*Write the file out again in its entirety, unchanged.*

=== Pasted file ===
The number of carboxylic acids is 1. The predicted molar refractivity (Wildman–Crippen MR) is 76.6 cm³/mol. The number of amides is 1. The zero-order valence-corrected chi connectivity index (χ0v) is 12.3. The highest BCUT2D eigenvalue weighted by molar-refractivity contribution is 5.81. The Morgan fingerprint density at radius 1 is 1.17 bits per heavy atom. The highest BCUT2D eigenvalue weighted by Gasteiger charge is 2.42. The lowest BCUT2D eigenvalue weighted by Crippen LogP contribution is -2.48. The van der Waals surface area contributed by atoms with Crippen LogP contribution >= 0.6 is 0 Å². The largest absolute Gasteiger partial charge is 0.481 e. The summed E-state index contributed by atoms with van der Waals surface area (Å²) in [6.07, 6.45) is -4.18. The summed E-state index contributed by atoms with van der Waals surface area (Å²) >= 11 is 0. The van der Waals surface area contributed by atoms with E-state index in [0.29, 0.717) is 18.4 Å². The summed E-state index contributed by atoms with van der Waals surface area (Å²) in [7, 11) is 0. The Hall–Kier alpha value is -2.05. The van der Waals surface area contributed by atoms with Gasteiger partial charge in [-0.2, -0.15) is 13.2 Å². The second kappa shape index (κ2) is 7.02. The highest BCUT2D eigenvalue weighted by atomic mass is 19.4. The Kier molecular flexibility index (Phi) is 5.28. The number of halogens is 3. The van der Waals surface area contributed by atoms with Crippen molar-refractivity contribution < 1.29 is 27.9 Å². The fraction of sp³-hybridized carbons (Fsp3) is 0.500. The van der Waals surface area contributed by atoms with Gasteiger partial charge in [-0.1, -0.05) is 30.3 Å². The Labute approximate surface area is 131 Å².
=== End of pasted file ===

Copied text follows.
The number of carboxylic acids is 1. The predicted molar refractivity (Wildman–Crippen MR) is 76.6 cm³/mol. The number of amides is 1. The zero-order valence-corrected chi connectivity index (χ0v) is 12.3. The highest BCUT2D eigenvalue weighted by molar-refractivity contribution is 5.81. The Morgan fingerprint density at radius 1 is 1.17 bits per heavy atom. The highest BCUT2D eigenvalue weighted by Gasteiger charge is 2.42. The lowest BCUT2D eigenvalue weighted by Crippen LogP contribution is -2.48. The van der Waals surface area contributed by atoms with Crippen LogP contribution >= 0.6 is 0 Å². The largest absolute Gasteiger partial charge is 0.481 e. The summed E-state index contributed by atoms with van der Waals surface area (Å²) in [6.07, 6.45) is -4.18. The summed E-state index contributed by atoms with van der Waals surface area (Å²) >= 11 is 0. The van der Waals surface area contributed by atoms with E-state index in [0.29, 0.717) is 18.4 Å². The summed E-state index contributed by atoms with van der Waals surface area (Å²) in [7, 11) is 0. The Hall–Kier alpha value is -2.05. The van der Waals surface area contributed by atoms with Gasteiger partial charge in [-0.2, -0.15) is 13.2 Å². The second kappa shape index (κ2) is 7.02. The highest BCUT2D eigenvalue weighted by atomic mass is 19.4. The Kier molecular flexibility index (Phi) is 5.28. The number of halogens is 3. The van der Waals surface area contributed by atoms with Crippen molar-refractivity contribution < 1.29 is 27.9 Å². The fraction of sp³-hybridized carbons (Fsp3) is 0.500. The van der Waals surface area contributed by atoms with Gasteiger partial charge in [-0.1, -0.05) is 30.3 Å². The Labute approximate surface area is 131 Å².